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Comparative study of left atrium epicardial fat tissue pattern using persistent homology approach

Abstract

Objective

Atrial Fibrillation (A-fib) is an abnormal heartbeat condition in which the heart races and beats in an uncontrollable way. It is observed that the presence of increased epicardial fat/fatty tissue in the atrium can lead to A-fib. Persistent homology using topological features can be used to recapitulate enormous amounts of spatially complicated medical data into a visual code to identify a specific pattern of epicardial fat tissue with non-fat tissue. Our aim is to evaluate the topological pattern of left atrium epicardial fat tissue with non-fat tissue.

Results

A topological data analysis approach was acquired to study the imaging pattern between the left atrium epicardial fat tissue and non-fat tissue patches. The patches of eight patients from CT images of the left atrium heart were used and categorized into “left atrium epicardial fat tissue” and “non-fat tissue” groups. The features that distinguish the “epicardial fat tissue” and “non-fat tissue” groups are extracted using persistent homology (PH). Our result reveals that our proposed research can discriminate between left atrium epicardial fat tissue and non-fat tissue. Specifically, the range of Betti numbers in the epicardial tissue is smaller (0–30) than the non-fat tissue (0–100), indicating that non-fat tissue has good topology.

Introduction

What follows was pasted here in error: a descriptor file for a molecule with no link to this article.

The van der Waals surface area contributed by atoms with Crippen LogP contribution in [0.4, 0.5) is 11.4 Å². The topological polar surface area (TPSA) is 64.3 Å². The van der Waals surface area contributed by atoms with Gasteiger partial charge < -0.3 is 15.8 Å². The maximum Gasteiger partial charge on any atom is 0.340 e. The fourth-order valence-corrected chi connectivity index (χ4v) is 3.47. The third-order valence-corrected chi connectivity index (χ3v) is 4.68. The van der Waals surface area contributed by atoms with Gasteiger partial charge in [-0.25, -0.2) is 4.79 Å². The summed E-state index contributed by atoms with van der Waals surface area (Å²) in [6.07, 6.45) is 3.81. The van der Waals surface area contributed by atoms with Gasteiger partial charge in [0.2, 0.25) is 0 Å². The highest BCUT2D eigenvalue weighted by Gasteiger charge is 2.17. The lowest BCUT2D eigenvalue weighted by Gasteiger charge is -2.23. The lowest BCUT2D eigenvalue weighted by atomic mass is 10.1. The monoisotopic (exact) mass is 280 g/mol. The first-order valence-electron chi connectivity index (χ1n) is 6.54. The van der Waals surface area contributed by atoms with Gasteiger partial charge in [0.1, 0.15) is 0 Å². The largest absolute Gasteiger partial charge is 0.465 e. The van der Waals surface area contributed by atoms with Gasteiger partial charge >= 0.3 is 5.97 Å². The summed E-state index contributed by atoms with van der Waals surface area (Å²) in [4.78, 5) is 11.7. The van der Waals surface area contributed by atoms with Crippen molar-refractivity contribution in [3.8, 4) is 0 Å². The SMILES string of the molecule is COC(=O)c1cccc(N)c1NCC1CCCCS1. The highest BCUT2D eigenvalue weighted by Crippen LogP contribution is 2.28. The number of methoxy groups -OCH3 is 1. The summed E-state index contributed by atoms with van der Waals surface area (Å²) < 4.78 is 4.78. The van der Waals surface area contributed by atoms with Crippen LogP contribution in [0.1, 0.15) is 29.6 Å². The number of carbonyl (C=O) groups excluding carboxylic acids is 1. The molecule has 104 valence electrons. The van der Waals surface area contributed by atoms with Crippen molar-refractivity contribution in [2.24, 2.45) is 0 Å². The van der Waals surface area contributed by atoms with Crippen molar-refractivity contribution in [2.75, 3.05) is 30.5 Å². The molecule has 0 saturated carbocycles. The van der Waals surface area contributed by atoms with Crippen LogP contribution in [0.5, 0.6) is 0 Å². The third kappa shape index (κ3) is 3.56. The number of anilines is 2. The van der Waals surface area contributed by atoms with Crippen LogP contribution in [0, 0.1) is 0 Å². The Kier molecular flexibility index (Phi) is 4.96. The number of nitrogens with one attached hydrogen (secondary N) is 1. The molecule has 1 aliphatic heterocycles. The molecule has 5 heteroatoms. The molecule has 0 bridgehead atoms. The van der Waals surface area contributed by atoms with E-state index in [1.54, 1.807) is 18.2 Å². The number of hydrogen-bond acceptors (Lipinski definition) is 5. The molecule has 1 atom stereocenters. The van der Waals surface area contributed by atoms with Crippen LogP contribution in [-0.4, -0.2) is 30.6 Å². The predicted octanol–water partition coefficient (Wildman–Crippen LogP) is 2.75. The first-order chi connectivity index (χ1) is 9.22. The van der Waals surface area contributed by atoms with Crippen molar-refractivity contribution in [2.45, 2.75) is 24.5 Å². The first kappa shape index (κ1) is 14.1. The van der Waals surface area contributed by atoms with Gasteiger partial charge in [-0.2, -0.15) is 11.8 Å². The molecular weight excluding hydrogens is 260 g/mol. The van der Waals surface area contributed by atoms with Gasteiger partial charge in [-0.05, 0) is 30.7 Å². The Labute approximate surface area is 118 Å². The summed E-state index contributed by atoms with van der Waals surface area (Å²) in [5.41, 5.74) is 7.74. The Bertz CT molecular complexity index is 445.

Atrial fibrillation (A-fib) is a heart disorder characterized by an abnormal heart beat in which the heart races and beats in an unpredictable way. It is seen that A-fib results in the development of blood clots in the upper chamber of the heart which later flow to different organs and confine the blood supply to tissues and elicit heart attacks. It is the most prevalent type of arrhythmia, and causes a higher mortality rate worldwide. It is assumed the mortality and morbidity related to A-fib can significantly increase up to three-fold within the next 30 years [1,2,3]. The presence of elevated epicardial fat exists in patients with permanent A-fib [4]. The epicardial fat is found on the top of the left atrium close to the left atrial appendage and lateral to the mitral isthmus and is more in the superior half of the left atrium than in the inferior half [4, 5]. The peri-atrial epicardial fat may contribute to the formation of A-fib by obstructing the flow of electrical signals to all regions of the heart [4]. Here in this study, our main concern will be on the epicardial fat present in the left atrium. In past few decades, medical imaging data has been piling up in abundance. Medical imaging provides tremendously meaningful information which can be used to extract patterns and can be saved for future reference. With the recent up gradation of computational methods, researchers have offered a variety of concepts and tools that may help to recognize a specific disease pattern through topological features. Topological Data Analysis (TDA) gives a fresh perspective in this field to analyze the datasets using topological approaches. The fundamental goal of TDA is to build tools for studying qualitative characteristics of data using ideas and results from geometry and topology [6]. PH is one of the TDA approaches for detecting topological features of data. This method is based on algebraic computation, which provides an effective theoretical framework for understand qualitative characteristics of data with complex structures [6]. Here, we introduce a method that allows the extraction of topological features that differentiate “left atrium epicardial fat tissue” and “non-fat tissue” group patients.